Charter CTO Jay Rolls to Depart This Spring
Jay Rolls, the long-time SVP and chief technology officer of Charter Communications, will be leaving the MSO sometime in the late spring for personal reasons, Light Reading has learned.
A Charter official confirmed that Rolls has decided to leave the company, but noted that Charter is not yet in a position to announce a successor or identify who might take on Rolls's duties when he exits later this year. Rolls reports to Jim Blackley, a former Cablevision Systems Corp. exec who today serves as executive VP, engineering and information technology, at Charter.
"[W]e are very appreciative to Jay for his many contributions and years of service to the company, we wish him all the best, and are working with him on a transition," Charter said in an email to Light Reading.
Rolls's decision to leave Charter comes about a year after he suffered a major ski accident in Utah, since when he has been recovering. A person familiar with the situation said the accident played a significant role in the decision, and that Rolls expects to take a pause from the industry so he can complete the recovery process and spend more time with his family.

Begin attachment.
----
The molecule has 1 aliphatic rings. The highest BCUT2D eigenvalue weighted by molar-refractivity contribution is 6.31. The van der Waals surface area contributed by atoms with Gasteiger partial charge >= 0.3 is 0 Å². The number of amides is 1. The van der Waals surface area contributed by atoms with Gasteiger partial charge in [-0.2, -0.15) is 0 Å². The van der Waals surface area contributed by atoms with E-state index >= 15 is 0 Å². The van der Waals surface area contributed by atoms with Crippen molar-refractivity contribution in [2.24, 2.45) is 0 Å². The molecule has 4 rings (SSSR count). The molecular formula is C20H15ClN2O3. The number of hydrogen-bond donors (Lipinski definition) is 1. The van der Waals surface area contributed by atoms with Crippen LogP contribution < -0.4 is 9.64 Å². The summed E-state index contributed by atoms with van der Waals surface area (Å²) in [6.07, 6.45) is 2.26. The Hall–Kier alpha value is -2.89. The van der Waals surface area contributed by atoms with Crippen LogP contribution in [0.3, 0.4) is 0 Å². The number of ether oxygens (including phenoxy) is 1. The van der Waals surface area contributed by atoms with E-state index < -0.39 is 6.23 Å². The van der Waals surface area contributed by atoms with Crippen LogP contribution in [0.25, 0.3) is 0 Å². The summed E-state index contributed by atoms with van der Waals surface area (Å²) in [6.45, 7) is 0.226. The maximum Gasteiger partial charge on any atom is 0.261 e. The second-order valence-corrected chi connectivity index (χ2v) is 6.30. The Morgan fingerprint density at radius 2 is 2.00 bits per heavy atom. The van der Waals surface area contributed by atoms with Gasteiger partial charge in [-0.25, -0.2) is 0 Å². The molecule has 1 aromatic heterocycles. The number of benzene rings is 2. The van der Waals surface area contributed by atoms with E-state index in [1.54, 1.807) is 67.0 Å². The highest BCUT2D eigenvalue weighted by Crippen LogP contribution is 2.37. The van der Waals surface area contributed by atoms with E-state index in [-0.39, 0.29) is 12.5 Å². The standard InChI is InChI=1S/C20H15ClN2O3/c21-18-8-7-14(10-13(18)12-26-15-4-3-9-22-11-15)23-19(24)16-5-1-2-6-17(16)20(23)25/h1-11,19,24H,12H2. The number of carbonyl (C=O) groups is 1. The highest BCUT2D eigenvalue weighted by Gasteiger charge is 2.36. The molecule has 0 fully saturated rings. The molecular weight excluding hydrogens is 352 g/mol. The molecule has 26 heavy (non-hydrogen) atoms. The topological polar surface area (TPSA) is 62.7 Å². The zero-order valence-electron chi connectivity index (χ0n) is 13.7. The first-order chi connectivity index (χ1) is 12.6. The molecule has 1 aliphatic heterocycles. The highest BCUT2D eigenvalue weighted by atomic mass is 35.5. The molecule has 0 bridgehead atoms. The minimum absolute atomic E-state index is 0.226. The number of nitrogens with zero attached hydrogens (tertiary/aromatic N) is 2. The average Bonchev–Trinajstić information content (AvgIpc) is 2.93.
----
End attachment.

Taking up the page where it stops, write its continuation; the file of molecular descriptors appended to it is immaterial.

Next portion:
The source added that Rolls may also volunteer some of his time to work on the Mike Johnston campaign, as the Colorado Democrat attempts to unseat Republican Senator Cory Gardner in 2020.
Rolls, a cable industry vet and engineering pioneer, was named CTO and SVP at Charter in August 2011, and has played a big part in developing and executing the company's technology and engineering strategy during years that included Charter's recent integration of Time Warner Cable and Bright House Networks.
Rolls, who currently serves on the board of directors at The Cable Center in Denver, previously was SVP of technology at Cox Communications, where he joined in 1995. Prior to that, he was VP of business development at Pacific Broadband Communications, a cable network startup acquired by Juniper Networks in 2001, and was VP of network engineering at [email protected], where he headed up the company's IP network infrastructure, including its national backbone, interconnects and network security.
Rolls also participated in the development of the Multimedia Cable Network System (MCNS), a cross-MSO specifications effort created in the mid-1990s that led to DOCSIS, the specifications that now underpins the cable industry's IP and high-speed Internet platform.
— Jeff Baumgartner, Senior Editor, Light Reading